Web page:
I Miss My Name

School has been out a week. Freedom has never tasted so sweet. I know I’m more productive in the mornings but sleeping in to 6:45 is wonderful. I get to make a real breakfast and have coffee out on the balcony. The kitchen is clean and I can choose to go outside my apartment without makeup. If I wear little to no eye makeup to school, I never hear the end of it from my students.

“Ms. Schoon, why do you look so tired?”

“Ms. Schoon, you need some mascara.”

“Ms. Schoon, you look like you just rolled out of bed.”

Oh, wait. They’re not my students anymore. Remember that part where my position got cut and then I chose to be a missionary on the other side of the world?  I suppose, in a way, they’ll always be mine. And I know the strangeness of my situation will hit me more fully in the fall when I’m not prepping to go back. I’m not one to linger on what’s past but teaching has become a huge part of me. I’ll be teaching and learning all the time in Japan but in a completely different way than my crazy, messy, loud art room here in Texas.

One of my teachers had her students write me good-bye cards on the last day of school. They’re pretty amazing with the drawings and notes inside.  I’ll admit that my favorite is the one where I’m praying with a red paper lantern/hat on my head. Even though I’m a bit of a grammar freak in the classroom, even the art classroom, and the spelling is generally horrendous, I don’t even care because they are that sweet.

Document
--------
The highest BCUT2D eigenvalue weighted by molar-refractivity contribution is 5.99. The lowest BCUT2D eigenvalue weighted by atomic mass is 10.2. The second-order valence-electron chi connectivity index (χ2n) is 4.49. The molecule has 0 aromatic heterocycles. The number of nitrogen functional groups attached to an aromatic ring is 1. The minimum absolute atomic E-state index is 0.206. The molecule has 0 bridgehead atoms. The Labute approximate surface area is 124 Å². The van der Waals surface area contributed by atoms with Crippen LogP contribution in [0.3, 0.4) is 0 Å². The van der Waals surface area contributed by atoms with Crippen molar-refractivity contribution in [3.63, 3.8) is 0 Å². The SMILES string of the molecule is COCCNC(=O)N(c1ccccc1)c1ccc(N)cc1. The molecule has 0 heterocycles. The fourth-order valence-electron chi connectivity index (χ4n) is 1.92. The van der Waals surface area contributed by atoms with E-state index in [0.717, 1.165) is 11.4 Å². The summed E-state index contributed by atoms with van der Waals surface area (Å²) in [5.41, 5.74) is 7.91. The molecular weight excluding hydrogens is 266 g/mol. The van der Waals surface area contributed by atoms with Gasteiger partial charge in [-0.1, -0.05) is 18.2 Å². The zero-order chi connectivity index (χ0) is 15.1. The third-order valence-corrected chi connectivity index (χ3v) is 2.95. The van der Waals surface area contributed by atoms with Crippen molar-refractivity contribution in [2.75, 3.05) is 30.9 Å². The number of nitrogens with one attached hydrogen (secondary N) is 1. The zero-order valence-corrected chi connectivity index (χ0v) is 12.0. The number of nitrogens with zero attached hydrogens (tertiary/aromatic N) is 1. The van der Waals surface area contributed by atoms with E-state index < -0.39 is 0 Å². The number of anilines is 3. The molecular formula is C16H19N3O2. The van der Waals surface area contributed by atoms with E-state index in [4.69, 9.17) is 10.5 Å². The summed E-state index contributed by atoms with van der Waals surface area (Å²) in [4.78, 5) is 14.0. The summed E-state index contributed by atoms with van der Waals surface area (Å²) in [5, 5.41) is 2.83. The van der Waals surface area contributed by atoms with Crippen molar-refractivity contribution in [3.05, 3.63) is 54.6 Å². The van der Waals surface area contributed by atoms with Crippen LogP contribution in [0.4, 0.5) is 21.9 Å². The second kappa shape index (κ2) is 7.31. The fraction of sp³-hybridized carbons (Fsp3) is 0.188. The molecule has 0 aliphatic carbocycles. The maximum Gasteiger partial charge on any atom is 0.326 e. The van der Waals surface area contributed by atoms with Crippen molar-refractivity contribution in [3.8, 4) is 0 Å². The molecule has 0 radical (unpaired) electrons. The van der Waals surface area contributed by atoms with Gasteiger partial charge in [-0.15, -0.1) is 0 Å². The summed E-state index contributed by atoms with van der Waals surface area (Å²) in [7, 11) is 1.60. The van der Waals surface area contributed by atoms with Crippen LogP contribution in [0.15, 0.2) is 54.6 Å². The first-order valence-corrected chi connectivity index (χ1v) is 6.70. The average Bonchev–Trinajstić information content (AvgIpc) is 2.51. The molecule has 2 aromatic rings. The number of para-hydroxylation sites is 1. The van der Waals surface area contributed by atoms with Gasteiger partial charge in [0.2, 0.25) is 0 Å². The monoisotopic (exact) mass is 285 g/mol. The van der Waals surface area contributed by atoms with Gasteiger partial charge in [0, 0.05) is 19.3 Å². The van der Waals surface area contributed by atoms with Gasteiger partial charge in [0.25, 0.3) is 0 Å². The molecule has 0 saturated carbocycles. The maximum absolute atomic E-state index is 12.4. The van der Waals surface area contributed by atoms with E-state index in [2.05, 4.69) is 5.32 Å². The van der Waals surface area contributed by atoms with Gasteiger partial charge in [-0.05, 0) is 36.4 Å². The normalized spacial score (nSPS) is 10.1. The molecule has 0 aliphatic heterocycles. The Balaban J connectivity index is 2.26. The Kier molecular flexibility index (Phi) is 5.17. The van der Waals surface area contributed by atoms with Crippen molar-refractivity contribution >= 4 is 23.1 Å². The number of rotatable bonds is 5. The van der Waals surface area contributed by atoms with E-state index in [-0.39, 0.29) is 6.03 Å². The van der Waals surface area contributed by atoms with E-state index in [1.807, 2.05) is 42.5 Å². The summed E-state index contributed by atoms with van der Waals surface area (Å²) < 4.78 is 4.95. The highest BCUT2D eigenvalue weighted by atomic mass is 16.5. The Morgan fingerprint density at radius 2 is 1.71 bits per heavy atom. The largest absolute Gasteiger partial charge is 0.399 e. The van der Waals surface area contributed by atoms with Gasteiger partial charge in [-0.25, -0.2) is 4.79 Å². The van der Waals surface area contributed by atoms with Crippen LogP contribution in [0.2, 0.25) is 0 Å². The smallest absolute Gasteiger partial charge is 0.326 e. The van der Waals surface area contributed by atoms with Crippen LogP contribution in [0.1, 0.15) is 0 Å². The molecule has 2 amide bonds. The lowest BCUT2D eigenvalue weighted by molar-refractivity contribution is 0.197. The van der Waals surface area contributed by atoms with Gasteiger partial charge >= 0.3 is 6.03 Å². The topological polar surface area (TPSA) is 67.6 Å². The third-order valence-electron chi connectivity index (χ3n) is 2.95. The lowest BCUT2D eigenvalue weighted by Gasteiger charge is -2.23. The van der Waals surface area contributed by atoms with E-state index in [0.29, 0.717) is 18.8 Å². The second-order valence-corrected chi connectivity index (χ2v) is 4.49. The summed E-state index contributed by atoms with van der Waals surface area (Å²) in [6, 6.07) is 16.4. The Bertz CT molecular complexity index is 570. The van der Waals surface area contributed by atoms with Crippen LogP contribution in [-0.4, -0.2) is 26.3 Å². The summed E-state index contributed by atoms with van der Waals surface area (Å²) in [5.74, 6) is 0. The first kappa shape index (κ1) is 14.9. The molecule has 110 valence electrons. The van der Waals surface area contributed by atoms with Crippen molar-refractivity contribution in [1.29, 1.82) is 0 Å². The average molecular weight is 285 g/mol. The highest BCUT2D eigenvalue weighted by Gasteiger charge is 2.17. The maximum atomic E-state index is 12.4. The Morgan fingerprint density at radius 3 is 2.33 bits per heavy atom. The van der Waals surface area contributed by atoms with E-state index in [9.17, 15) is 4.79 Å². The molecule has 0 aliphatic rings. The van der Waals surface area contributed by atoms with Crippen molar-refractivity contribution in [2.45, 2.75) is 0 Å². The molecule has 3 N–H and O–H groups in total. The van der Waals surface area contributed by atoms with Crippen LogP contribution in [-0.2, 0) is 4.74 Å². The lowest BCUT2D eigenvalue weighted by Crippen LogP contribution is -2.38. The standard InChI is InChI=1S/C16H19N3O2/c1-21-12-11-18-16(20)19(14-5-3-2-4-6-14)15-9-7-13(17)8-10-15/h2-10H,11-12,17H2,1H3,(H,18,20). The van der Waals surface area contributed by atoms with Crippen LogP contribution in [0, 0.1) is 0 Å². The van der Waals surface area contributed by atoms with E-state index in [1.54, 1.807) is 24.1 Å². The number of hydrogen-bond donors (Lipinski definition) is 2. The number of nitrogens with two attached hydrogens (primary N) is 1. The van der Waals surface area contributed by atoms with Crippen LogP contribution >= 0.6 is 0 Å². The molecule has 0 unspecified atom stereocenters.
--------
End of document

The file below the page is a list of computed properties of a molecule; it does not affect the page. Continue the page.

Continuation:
Goodbye cards from my 2nd graders. That's me with a red, paper lantern on my head, me as the Cat in the Hat, and me with a dragon.

Goodbye cards from my 2nd graders. That’s me with a red, paper lantern on my head, me as the Cat in the Hat, and me with a dragon. I am a little offended that Taylor Swift’s name gets spelled correctly and mine gets botched.

I don’t miss a lot of things about school. But I already miss the “Ms. Schoon’s” coming from every corner of the room. Walking into the cafeteria was being accosted by tons of pint-sized fans with sticky fingers, waving and shouting my name. I’ll miss the way the faces of my little kinders would light up when I walked past them in the hall and we’d waved and smile. Because even though I’m not in their daily lives, they still love me and I’m so humbled by that. Kids I only see 50 minutes a week love coming to my class, even when I lose my patience, even when I feel terrible and my teaching is completely off. They often don’t remember my mistakes by the next class a week later. They just smile and hug me like we hadn’t seen each other in forever. When I really think about it, I don’t deserved to be loved like that. And it’s through my students that I begin to understand what it means to have faith like a child.


About Tricia

Just a tall blonde dancing around.
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